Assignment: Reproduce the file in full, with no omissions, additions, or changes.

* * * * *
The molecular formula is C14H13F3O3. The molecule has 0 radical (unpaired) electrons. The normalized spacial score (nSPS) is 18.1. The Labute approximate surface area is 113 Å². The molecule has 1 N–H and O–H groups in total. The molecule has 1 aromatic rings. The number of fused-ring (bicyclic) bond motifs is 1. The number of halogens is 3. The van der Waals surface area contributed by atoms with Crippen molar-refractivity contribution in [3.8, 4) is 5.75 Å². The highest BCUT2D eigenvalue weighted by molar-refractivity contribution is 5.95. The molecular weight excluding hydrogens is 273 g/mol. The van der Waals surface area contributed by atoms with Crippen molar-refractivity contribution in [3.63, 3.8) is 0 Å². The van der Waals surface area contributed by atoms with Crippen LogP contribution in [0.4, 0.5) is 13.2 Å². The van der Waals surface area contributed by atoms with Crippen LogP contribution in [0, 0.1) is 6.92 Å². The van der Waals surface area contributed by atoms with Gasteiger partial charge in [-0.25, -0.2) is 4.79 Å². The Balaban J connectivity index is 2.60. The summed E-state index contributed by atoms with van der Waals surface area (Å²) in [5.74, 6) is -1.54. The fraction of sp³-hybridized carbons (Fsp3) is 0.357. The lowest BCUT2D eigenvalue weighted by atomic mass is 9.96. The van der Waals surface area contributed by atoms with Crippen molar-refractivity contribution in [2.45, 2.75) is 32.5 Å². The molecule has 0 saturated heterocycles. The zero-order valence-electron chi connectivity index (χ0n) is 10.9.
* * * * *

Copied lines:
The molecular formula is C14H13F3O3. The molecule has 0 radical (unpaired) electrons. The normalized spacial score (nSPS) is 18.1. The Labute approximate surface area is 113 Å². The molecule has 1 N–H and O–H groups in total. The molecule has 1 aromatic rings. The number of fused-ring (bicyclic) bond motifs is 1. The number of halogens is 3. The van der Waals surface area contributed by atoms with Crippen molar-refractivity contribution in [3.8, 4) is 5.75 Å². The highest BCUT2D eigenvalue weighted by molar-refractivity contribution is 5.95. The molecular weight excluding hydrogens is 273 g/mol. The van der Waals surface area contributed by atoms with Crippen molar-refractivity contribution in [3.63, 3.8) is 0 Å². The van der Waals surface area contributed by atoms with Crippen LogP contribution in [0.4, 0.5) is 13.2 Å². The van der Waals surface area contributed by atoms with Crippen LogP contribution in [0, 0.1) is 6.92 Å². The van der Waals surface area contributed by atoms with Gasteiger partial charge in [-0.25, -0.2) is 4.79 Å². The Balaban J connectivity index is 2.60. The summed E-state index contributed by atoms with van der Waals surface area (Å²) in [5.74, 6) is -1.54. The fraction of sp³-hybridized carbons (Fsp3) is 0.357. The lowest BCUT2D eigenvalue weighted by atomic mass is 9.96. The van der Waals surface area contributed by atoms with Crippen molar-refractivity contribution in [2.45, 2.75) is 32.5 Å². The molecule has 0 saturated heterocycles. The zero-order valence-electron chi connectivity index (χ0n) is 10.9.